It most definitely influences presentation and atmosphere though – and as someone who’s spent more than a decade evangelising MLB The Show for its incredible off-field depth, that’s a big deal for me personally. Every CL detail is included: ball, arch, shirt patches, theme, etc. And having a fresh pair of commentators in Derek Rae (wonderful) and Lee Dixon (patchy, but it is year one) immediately imbues the mode with freshness. There’s a sense of grandeur which makes you feel like CL matches are special, even if your button presses, and AI behaviour on both sides, change little.

It’s neatly incorporated across the game, too. The Champions League plays a focal point in Alex Hunter’s third and final instalment of The Journey; it’s included in career mode, with accurate qualification rules depending on the domestic competition you’re playing in; it exists as its own, completely customisable mode; and it will be in Ultimate Team in some form, even though FUT plays no part in this first hands-on. I predict we’re getting a fortnightly ‘team of the matchday’, in addition to the traditional ‘team of the week’. 

Will it have better online stability? I was happy with FIFA 18, but that side of the game felt too inconsistent.
Gav Bailey 

My day with the game features local multiplayer only (in addition to matches against the AI), so it’s not a question I’m able to answer just yet. Instead, I raise the issue with Prior. “I think we have one of the highest stability rates of online gaming across the industry,” he responds. “But obviously, we want to continually improve that and get as close to a 100% stability rate as possible. It’s one of those things where you notice when it doesn’t work and [at those times] it can feel worse than it actually is – you might have two months without a problem, but then [get frustrated] when one arises. We are ‘player first’: we want the best experience for all our consumers, and online experience is a fundamental part of that, and it is frustrating when things don’t work – and I share that frustration. It’ll continue to be a huge area of focus for us.”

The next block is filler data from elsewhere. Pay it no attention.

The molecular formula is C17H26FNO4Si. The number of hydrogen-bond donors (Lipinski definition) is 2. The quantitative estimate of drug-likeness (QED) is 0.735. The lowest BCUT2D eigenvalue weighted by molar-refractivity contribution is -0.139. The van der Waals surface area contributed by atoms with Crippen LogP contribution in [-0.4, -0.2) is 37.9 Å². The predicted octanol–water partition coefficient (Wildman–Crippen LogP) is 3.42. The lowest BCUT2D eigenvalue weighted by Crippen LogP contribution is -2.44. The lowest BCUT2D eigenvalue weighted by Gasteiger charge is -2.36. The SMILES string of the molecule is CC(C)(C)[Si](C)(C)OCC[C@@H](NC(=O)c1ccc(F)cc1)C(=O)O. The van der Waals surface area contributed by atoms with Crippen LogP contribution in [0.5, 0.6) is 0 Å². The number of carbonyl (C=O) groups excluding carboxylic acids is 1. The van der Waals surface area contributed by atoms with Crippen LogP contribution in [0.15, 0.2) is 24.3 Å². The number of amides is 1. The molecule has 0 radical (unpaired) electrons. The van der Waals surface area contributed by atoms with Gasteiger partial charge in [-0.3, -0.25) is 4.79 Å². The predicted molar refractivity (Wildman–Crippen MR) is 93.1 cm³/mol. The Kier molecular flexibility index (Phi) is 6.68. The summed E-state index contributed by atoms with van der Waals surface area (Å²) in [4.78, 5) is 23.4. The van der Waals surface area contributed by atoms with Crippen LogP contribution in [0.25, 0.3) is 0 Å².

Is there anything new in career mode?
Matt CFC

EA isn’t taking career mode specifics at the moment, although I am shown some footage of how the Europa League crosses over into its main managerial mode. As part of the news panel you get to see clips of the draw being made, and presumably the Champions League draw will be integrated in the same way. From this glimpse the actual layout of the mode seems identical to last year, with central panels steering you to the most notable happenings, and tabs in the top left corner enabling you to see your fixtures, squad, stats and so on. Expect more details around Gamescom in mid-August.

What changes have they made to Pro Clubs? Has anything changed in Ultimate Team re purchases?
Josh Challies

Over to Prior again, for one final time: “We can’t speak to that one. There’ll be more divulgence of other game areas as we had towards Gamescom, and then launch. We will talk about that [in the near future].”

FIFA 19 is released on 28 September. For more on its biggest new license, check out 5 things you need to know about FIFA 19's Champions League mode.